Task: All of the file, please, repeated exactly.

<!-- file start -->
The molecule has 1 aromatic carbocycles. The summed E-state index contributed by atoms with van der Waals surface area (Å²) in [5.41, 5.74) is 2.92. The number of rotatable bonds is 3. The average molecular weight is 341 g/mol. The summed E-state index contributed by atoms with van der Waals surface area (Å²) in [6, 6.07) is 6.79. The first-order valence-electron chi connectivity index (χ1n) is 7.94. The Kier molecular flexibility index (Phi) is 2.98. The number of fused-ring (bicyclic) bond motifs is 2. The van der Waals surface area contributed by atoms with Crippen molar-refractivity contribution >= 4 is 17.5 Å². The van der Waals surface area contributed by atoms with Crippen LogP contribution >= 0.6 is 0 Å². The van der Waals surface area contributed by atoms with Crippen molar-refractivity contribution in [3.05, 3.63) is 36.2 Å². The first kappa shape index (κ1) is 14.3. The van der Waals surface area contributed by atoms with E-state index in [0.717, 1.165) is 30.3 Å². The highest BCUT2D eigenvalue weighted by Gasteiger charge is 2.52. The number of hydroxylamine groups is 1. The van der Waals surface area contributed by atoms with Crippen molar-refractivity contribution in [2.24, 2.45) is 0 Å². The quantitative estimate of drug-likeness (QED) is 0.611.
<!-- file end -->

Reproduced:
The molecule has 1 aromatic carbocycles. The summed E-state index contributed by atoms with van der Waals surface area (Å²) in [5.41, 5.74) is 2.92. The number of rotatable bonds is 3. The average molecular weight is 341 g/mol. The summed E-state index contributed by atoms with van der Waals surface area (Å²) in [6, 6.07) is 6.79. The first-order valence-electron chi connectivity index (χ1n) is 7.94. The Kier molecular flexibility index (Phi) is 2.98. The number of fused-ring (bicyclic) bond motifs is 2. The van der Waals surface area contributed by atoms with Crippen molar-refractivity contribution >= 4 is 17.5 Å². The van der Waals surface area contributed by atoms with Crippen LogP contribution >= 0.6 is 0 Å². The van der Waals surface area contributed by atoms with Crippen molar-refractivity contribution in [3.05, 3.63) is 36.2 Å². The first kappa shape index (κ1) is 14.3. The van der Waals surface area contributed by atoms with E-state index in [0.717, 1.165) is 30.3 Å². The highest BCUT2D eigenvalue weighted by Gasteiger charge is 2.52. The number of hydroxylamine groups is 1. The van der Waals surface area contributed by atoms with Crippen molar-refractivity contribution in [2.24, 2.45) is 0 Å². The quantitative estimate of drug-likeness (QED) is 0.611.